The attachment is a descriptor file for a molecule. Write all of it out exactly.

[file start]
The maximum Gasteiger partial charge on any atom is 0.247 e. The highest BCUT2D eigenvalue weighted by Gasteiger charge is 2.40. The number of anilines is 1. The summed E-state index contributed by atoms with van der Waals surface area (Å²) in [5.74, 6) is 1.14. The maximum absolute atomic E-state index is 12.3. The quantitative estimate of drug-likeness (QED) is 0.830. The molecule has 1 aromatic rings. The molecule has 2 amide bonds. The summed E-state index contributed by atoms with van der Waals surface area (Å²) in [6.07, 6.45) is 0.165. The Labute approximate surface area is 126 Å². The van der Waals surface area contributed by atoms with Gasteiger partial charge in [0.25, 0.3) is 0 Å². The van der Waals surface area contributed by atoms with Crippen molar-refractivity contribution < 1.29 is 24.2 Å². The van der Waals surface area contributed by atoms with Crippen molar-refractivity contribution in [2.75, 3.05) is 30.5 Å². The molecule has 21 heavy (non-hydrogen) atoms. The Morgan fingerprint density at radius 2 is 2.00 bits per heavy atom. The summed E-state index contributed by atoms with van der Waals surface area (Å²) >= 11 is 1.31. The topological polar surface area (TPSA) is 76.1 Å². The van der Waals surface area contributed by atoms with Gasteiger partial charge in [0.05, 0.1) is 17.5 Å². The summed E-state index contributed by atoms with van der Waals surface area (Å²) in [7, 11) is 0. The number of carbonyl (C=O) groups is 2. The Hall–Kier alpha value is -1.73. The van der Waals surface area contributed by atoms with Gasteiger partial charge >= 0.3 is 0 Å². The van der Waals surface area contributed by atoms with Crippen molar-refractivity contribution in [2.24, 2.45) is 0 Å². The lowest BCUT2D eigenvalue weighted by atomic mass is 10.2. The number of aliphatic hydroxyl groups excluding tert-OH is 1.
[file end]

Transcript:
The maximum Gasteiger partial charge on any atom is 0.247 e. The highest BCUT2D eigenvalue weighted by Gasteiger charge is 2.40. The number of anilines is 1. The summed E-state index contributed by atoms with van der Waals surface area (Å²) in [5.74, 6) is 1.14. The maximum absolute atomic E-state index is 12.3. The quantitative estimate of drug-likeness (QED) is 0.830. The molecule has 1 aromatic rings. The molecule has 2 amide bonds. The summed E-state index contributed by atoms with van der Waals surface area (Å²) in [6.07, 6.45) is 0.165. The Labute approximate surface area is 126 Å². The van der Waals surface area contributed by atoms with Gasteiger partial charge in [0.25, 0.3) is 0 Å². The van der Waals surface area contributed by atoms with Crippen molar-refractivity contribution < 1.29 is 24.2 Å². The van der Waals surface area contributed by atoms with Crippen molar-refractivity contribution in [2.75, 3.05) is 30.5 Å². The molecule has 21 heavy (non-hydrogen) atoms. The Morgan fingerprint density at radius 2 is 2.00 bits per heavy atom. The summed E-state index contributed by atoms with van der Waals surface area (Å²) >= 11 is 1.31. The topological polar surface area (TPSA) is 76.1 Å². The van der Waals surface area contributed by atoms with Gasteiger partial charge in [0.05, 0.1) is 17.5 Å². The summed E-state index contributed by atoms with van der Waals surface area (Å²) in [7, 11) is 0. The number of carbonyl (C=O) groups is 2. The Hall–Kier alpha value is -1.73. The van der Waals surface area contributed by atoms with Gasteiger partial charge >= 0.3 is 0 Å². The van der Waals surface area contributed by atoms with Crippen molar-refractivity contribution in [2.24, 2.45) is 0 Å². The lowest BCUT2D eigenvalue weighted by atomic mass is 10.2. The number of aliphatic hydroxyl groups excluding tert-OH is 1.